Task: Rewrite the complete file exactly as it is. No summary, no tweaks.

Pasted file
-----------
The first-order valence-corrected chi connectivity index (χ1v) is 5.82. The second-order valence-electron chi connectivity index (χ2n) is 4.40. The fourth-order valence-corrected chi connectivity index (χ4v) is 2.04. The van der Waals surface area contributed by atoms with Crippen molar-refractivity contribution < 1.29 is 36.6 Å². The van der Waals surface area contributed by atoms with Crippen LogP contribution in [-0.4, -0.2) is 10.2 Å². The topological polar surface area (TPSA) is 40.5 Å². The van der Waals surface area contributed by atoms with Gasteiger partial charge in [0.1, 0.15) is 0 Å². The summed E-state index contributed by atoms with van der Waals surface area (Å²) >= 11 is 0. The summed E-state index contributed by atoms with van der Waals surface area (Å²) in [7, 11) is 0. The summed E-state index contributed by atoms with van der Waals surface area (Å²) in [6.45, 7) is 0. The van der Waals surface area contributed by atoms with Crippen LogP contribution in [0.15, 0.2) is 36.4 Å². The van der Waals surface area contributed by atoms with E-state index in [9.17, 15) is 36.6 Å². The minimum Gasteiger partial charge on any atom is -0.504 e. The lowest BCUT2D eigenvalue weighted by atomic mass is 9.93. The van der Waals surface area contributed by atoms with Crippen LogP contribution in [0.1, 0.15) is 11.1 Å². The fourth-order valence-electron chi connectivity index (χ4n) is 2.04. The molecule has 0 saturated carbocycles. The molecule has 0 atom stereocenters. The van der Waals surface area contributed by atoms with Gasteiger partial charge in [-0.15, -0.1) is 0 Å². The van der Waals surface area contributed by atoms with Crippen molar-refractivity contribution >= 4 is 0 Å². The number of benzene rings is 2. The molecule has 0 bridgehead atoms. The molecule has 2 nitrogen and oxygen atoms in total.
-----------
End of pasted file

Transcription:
The first-order valence-corrected chi connectivity index (χ1v) is 5.82. The second-order valence-electron chi connectivity index (χ2n) is 4.40. The fourth-order valence-corrected chi connectivity index (χ4v) is 2.04. The van der Waals surface area contributed by atoms with Crippen molar-refractivity contribution < 1.29 is 36.6 Å². The van der Waals surface area contributed by atoms with Crippen LogP contribution in [-0.4, -0.2) is 10.2 Å². The topological polar surface area (TPSA) is 40.5 Å². The van der Waals surface area contributed by atoms with Gasteiger partial charge in [0.1, 0.15) is 0 Å². The summed E-state index contributed by atoms with van der Waals surface area (Å²) >= 11 is 0. The summed E-state index contributed by atoms with van der Waals surface area (Å²) in [7, 11) is 0. The summed E-state index contributed by atoms with van der Waals surface area (Å²) in [6.45, 7) is 0. The van der Waals surface area contributed by atoms with Crippen LogP contribution in [0.15, 0.2) is 36.4 Å². The van der Waals surface area contributed by atoms with E-state index in [9.17, 15) is 36.6 Å². The minimum Gasteiger partial charge on any atom is -0.504 e. The lowest BCUT2D eigenvalue weighted by atomic mass is 9.93. The van der Waals surface area contributed by atoms with Crippen LogP contribution in [0.1, 0.15) is 11.1 Å². The fourth-order valence-electron chi connectivity index (χ4n) is 2.04. The molecule has 0 saturated carbocycles. The molecule has 0 atom stereocenters. The van der Waals surface area contributed by atoms with Gasteiger partial charge in [-0.15, -0.1) is 0 Å². The van der Waals surface area contributed by atoms with Crippen molar-refractivity contribution >= 4 is 0 Å². The number of benzene rings is 2. The molecule has 0 bridgehead atoms. The molecule has 2 nitrogen and oxygen atoms in total.